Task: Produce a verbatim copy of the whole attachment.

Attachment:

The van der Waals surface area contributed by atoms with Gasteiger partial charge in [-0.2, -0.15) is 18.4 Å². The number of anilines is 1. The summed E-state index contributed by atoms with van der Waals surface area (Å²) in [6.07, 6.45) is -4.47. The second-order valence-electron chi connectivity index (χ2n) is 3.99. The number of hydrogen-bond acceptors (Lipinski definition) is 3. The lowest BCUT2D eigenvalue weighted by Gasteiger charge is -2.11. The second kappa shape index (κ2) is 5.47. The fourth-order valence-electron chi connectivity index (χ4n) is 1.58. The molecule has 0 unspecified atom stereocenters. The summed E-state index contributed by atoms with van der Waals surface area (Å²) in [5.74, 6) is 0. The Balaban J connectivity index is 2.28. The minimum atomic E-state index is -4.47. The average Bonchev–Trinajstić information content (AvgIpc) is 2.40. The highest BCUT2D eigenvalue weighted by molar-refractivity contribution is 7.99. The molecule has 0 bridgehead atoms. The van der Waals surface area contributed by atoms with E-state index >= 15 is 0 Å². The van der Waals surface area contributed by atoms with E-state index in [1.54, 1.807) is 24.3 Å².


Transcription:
The van der Waals surface area contributed by atoms with Gasteiger partial charge in [-0.2, -0.15) is 18.4 Å². The number of anilines is 1. The summed E-state index contributed by atoms with van der Waals surface area (Å²) in [6.07, 6.45) is -4.47. The second-order valence-electron chi connectivity index (χ2n) is 3.99. The number of hydrogen-bond acceptors (Lipinski definition) is 3. The lowest BCUT2D eigenvalue weighted by Gasteiger charge is -2.11. The second kappa shape index (κ2) is 5.47. The fourth-order valence-electron chi connectivity index (χ4n) is 1.58. The molecule has 0 unspecified atom stereocenters. The summed E-state index contributed by atoms with van der Waals surface area (Å²) in [5.74, 6) is 0. The Balaban J connectivity index is 2.28. The minimum atomic E-state index is -4.47. The average Bonchev–Trinajstić information content (AvgIpc) is 2.40. The highest BCUT2D eigenvalue weighted by molar-refractivity contribution is 7.99. The molecule has 0 bridgehead atoms. The van der Waals surface area contributed by atoms with E-state index >= 15 is 0 Å². The van der Waals surface area contributed by atoms with E-state index in [1.54, 1.807) is 24.3 Å².